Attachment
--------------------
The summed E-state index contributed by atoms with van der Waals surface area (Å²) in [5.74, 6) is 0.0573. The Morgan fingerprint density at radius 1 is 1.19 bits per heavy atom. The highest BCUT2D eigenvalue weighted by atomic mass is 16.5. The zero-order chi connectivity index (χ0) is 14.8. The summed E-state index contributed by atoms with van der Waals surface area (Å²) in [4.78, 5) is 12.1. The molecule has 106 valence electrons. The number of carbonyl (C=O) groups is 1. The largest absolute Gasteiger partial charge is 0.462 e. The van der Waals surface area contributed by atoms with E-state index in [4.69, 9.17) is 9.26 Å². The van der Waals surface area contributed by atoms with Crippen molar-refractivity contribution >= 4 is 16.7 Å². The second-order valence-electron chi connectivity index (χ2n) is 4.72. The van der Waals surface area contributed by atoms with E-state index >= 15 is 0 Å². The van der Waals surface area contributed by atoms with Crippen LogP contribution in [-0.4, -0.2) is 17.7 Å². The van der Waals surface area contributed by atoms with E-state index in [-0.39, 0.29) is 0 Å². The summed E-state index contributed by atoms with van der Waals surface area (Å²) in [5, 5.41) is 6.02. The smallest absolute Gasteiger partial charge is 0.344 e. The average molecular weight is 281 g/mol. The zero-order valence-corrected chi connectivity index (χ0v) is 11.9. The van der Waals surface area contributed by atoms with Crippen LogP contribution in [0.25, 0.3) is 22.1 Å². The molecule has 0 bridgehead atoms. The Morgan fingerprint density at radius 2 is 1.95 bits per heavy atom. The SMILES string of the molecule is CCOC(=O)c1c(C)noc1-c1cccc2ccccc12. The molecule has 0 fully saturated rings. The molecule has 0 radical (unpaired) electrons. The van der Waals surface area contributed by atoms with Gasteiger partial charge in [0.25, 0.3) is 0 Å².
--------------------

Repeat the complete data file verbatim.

The summed E-state index contributed by atoms with van der Waals surface area (Å²) in [5.74, 6) is 0.0573. The Morgan fingerprint density at radius 1 is 1.19 bits per heavy atom. The highest BCUT2D eigenvalue weighted by atomic mass is 16.5. The zero-order chi connectivity index (χ0) is 14.8. The summed E-state index contributed by atoms with van der Waals surface area (Å²) in [4.78, 5) is 12.1. The molecule has 106 valence electrons. The number of carbonyl (C=O) groups is 1. The largest absolute Gasteiger partial charge is 0.462 e. The van der Waals surface area contributed by atoms with E-state index in [4.69, 9.17) is 9.26 Å². The van der Waals surface area contributed by atoms with Crippen molar-refractivity contribution >= 4 is 16.7 Å². The second-order valence-electron chi connectivity index (χ2n) is 4.72. The van der Waals surface area contributed by atoms with E-state index >= 15 is 0 Å². The van der Waals surface area contributed by atoms with Crippen LogP contribution in [-0.4, -0.2) is 17.7 Å². The van der Waals surface area contributed by atoms with E-state index in [-0.39, 0.29) is 0 Å². The summed E-state index contributed by atoms with van der Waals surface area (Å²) in [5, 5.41) is 6.02. The smallest absolute Gasteiger partial charge is 0.344 e. The average molecular weight is 281 g/mol. The zero-order valence-corrected chi connectivity index (χ0v) is 11.9. The van der Waals surface area contributed by atoms with Crippen LogP contribution in [0.25, 0.3) is 22.1 Å². The molecule has 0 bridgehead atoms. The Morgan fingerprint density at radius 2 is 1.95 bits per heavy atom. The SMILES string of the molecule is CCOC(=O)c1c(C)noc1-c1cccc2ccccc12. The molecule has 0 fully saturated rings. The molecule has 0 radical (unpaired) electrons. The van der Waals surface area contributed by atoms with Gasteiger partial charge in [0.25, 0.3) is 0 Å².